Fighting modern slavery

An estimated 40.3 million people around the world live in slavery involving either sexual exploitation or forced labor. A Rotarian Action Group and Freedom United are giving Rotarians a chance to do something to stop it.

 

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Freedom United Executive Director Joanna Ewart-James and Advocacy Assistant Miriam Karmali hand out fliers at a flower show being held in London discussing the link between modern slavery and the sponsor of the flower show.

 

“Dave and I started to talk, and we recognized that there are maybe 200 to 400 groups just in the U.S. working on modern slavery topics. However, they are all disjointed with no common platform,” Schmidt says. “It sparked in us a connection between Freedom United’s interest in taking our massive online community down to the grassroots level and Rotary’s ability to provide hundreds of groups all over the world who would be foot soldiers in this fight.”

According to Schmidt, a ring in Chattanooga, Tennessee, USA, is planning an annual gala fundraiser, and one in Raleigh, North Carolina, is working on a walk/run to raise awareness. Another ring is organizing a “red sand project,” where volunteers sprinkle red sand in the cracks of city streets to represent all the people in the world who are enslaved. 

Ian Rumbles, president-elect of the Rotary Club of Clayton, North Carolina, heard Schmidt speak at his district conference in April. His club is in the beginning stages of forming a ring.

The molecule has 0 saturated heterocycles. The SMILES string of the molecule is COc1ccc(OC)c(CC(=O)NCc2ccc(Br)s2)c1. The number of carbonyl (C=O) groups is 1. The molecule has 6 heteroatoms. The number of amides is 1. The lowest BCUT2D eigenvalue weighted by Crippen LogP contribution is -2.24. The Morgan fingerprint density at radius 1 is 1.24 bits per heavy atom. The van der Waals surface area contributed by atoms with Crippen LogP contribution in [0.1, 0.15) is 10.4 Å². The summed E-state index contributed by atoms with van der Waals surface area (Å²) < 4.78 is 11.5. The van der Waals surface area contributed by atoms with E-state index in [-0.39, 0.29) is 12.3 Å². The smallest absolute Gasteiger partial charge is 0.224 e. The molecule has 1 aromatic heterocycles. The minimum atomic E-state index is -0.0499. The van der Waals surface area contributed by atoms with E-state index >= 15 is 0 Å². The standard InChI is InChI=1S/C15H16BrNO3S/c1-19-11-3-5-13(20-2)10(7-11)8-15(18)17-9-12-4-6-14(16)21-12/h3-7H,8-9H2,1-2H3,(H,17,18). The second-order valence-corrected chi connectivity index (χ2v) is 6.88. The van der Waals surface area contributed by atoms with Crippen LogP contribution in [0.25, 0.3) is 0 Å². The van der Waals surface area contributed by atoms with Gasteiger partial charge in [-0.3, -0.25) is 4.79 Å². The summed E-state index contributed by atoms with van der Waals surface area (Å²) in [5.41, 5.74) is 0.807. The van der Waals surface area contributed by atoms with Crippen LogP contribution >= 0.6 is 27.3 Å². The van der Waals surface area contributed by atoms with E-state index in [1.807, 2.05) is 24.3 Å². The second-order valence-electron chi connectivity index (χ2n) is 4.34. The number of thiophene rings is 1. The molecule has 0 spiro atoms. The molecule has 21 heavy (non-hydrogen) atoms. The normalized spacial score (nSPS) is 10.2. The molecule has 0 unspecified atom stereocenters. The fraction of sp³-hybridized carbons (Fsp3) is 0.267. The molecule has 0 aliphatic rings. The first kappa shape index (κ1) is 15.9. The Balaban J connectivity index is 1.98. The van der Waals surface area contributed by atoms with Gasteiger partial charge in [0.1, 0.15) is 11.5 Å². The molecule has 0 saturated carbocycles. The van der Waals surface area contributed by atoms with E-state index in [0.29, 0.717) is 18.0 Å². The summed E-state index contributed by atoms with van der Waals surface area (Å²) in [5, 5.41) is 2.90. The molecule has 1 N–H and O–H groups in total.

“What resonated with me was hearing about the amount of domestic slavery and the number of people forced to work in farm fields in my own state,” says Rumbles. “The fact that people in our country were modern slaves made me think that I can only imagine the amount of slavery around the world.”

Schmidt says Rotary’s experience with polio eradication shows the ability of Rotary members to tackle tough issues.

“Rotary’s patience in committing to a cause and its track record with polio have shown that Rotarians are willing to take mature, committed action toward long-term global change, even if it doesn’t give immediate gratifying results,” he says.

Rotary clubs have been supporting anti-slavery organizations for over a decade. In one of the larger efforts, 14 Rotary clubs led by the Rotary Club of Dunbar, Lothian, Scotland, opened a vocational training center for trafficking survivors in Kalimpong, India, in 2015. The project was funded in part by a Rotary Foundation grant. The group plans to add  a home for women and girls freed from slavery. 

McCleary is hoping that working with Freedom United will better lead to more. 

“The great thing about Rotary is that even though we are international, we are community-based,” he adds. “So if there’s a need in a community, we have Rotary clubs there to make it happen.”

 
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